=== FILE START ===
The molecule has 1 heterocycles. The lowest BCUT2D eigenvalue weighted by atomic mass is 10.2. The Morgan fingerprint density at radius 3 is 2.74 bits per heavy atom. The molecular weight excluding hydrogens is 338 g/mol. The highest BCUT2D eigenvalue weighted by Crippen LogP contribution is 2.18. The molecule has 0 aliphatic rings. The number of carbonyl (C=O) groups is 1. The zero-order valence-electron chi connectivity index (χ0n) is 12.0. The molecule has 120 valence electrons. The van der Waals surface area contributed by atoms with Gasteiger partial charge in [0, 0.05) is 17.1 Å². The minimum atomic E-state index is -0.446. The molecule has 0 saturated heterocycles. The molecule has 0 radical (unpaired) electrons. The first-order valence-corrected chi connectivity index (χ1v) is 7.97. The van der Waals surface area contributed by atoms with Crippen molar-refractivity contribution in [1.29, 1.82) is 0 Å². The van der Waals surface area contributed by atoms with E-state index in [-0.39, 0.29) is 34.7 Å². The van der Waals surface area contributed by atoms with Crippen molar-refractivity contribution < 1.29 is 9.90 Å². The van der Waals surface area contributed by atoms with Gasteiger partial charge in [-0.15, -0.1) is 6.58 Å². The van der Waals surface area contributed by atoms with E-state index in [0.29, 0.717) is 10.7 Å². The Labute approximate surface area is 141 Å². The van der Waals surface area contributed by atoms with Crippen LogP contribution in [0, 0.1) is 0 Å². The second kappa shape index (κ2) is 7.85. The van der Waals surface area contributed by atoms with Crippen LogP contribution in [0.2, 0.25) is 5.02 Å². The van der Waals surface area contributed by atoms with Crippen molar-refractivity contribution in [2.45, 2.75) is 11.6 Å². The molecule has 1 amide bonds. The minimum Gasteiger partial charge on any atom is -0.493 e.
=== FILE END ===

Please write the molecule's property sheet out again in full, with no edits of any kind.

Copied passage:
The molecule has 1 heterocycles. The lowest BCUT2D eigenvalue weighted by atomic mass is 10.2. The Morgan fingerprint density at radius 3 is 2.74 bits per heavy atom. The molecular weight excluding hydrogens is 338 g/mol. The highest BCUT2D eigenvalue weighted by Crippen LogP contribution is 2.18. The molecule has 0 aliphatic rings. The number of carbonyl (C=O) groups is 1. The zero-order valence-electron chi connectivity index (χ0n) is 12.0. The molecule has 120 valence electrons. The van der Waals surface area contributed by atoms with Gasteiger partial charge in [0, 0.05) is 17.1 Å². The minimum atomic E-state index is -0.446. The molecule has 0 saturated heterocycles. The molecule has 0 radical (unpaired) electrons. The first-order valence-corrected chi connectivity index (χ1v) is 7.97. The van der Waals surface area contributed by atoms with Crippen molar-refractivity contribution in [1.29, 1.82) is 0 Å². The van der Waals surface area contributed by atoms with E-state index in [-0.39, 0.29) is 34.7 Å². The van der Waals surface area contributed by atoms with Crippen molar-refractivity contribution < 1.29 is 9.90 Å². The van der Waals surface area contributed by atoms with Gasteiger partial charge in [-0.15, -0.1) is 6.58 Å². The van der Waals surface area contributed by atoms with E-state index in [0.29, 0.717) is 10.7 Å². The Labute approximate surface area is 141 Å². The van der Waals surface area contributed by atoms with Crippen LogP contribution in [0, 0.1) is 0 Å². The second kappa shape index (κ2) is 7.85. The van der Waals surface area contributed by atoms with Crippen LogP contribution in [0.2, 0.25) is 5.02 Å². The van der Waals surface area contributed by atoms with Crippen molar-refractivity contribution in [2.45, 2.75) is 11.6 Å². The molecule has 1 amide bonds. The minimum Gasteiger partial charge on any atom is -0.493 e.